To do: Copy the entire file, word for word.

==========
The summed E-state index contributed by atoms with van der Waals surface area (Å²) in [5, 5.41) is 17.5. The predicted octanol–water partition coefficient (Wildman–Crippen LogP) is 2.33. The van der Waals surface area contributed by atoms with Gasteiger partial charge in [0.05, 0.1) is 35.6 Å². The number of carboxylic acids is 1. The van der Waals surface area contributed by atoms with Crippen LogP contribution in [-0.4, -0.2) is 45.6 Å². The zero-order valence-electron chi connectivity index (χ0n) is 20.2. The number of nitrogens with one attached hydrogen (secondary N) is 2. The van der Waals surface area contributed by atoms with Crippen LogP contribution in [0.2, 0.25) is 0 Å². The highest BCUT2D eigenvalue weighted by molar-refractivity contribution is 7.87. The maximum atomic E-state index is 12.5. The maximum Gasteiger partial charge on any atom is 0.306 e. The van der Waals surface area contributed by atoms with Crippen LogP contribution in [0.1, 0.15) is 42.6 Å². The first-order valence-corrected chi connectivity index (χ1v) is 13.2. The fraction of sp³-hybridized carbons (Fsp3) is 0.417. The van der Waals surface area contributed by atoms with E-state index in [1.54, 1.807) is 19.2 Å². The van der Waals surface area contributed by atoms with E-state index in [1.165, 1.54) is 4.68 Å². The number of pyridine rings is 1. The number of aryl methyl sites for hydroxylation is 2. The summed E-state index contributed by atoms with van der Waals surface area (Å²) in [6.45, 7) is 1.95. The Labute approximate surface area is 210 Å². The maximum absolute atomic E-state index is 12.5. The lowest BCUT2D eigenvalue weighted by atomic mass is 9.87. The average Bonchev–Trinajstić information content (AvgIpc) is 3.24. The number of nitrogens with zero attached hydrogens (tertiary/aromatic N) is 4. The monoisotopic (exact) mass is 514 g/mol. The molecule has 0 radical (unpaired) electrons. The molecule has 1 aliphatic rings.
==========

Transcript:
The summed E-state index contributed by atoms with van der Waals surface area (Å²) in [5, 5.41) is 17.5. The predicted octanol–water partition coefficient (Wildman–Crippen LogP) is 2.33. The van der Waals surface area contributed by atoms with Gasteiger partial charge in [0.05, 0.1) is 35.6 Å². The number of carboxylic acids is 1. The van der Waals surface area contributed by atoms with Crippen LogP contribution in [-0.4, -0.2) is 45.6 Å². The zero-order valence-electron chi connectivity index (χ0n) is 20.2. The number of nitrogens with one attached hydrogen (secondary N) is 2. The van der Waals surface area contributed by atoms with Crippen LogP contribution in [0.2, 0.25) is 0 Å². The highest BCUT2D eigenvalue weighted by molar-refractivity contribution is 7.87. The maximum atomic E-state index is 12.5. The maximum Gasteiger partial charge on any atom is 0.306 e. The van der Waals surface area contributed by atoms with Crippen LogP contribution in [0.1, 0.15) is 42.6 Å². The first-order valence-corrected chi connectivity index (χ1v) is 13.2. The fraction of sp³-hybridized carbons (Fsp3) is 0.417. The van der Waals surface area contributed by atoms with E-state index in [1.54, 1.807) is 19.2 Å². The van der Waals surface area contributed by atoms with E-state index in [1.165, 1.54) is 4.68 Å². The number of pyridine rings is 1. The number of aryl methyl sites for hydroxylation is 2. The summed E-state index contributed by atoms with van der Waals surface area (Å²) in [6.45, 7) is 1.95. The Labute approximate surface area is 210 Å². The maximum absolute atomic E-state index is 12.5. The lowest BCUT2D eigenvalue weighted by atomic mass is 9.87. The average Bonchev–Trinajstić information content (AvgIpc) is 3.24. The number of nitrogens with zero attached hydrogens (tertiary/aromatic N) is 4. The monoisotopic (exact) mass is 514 g/mol. The molecule has 0 radical (unpaired) electrons. The molecule has 1 aliphatic rings.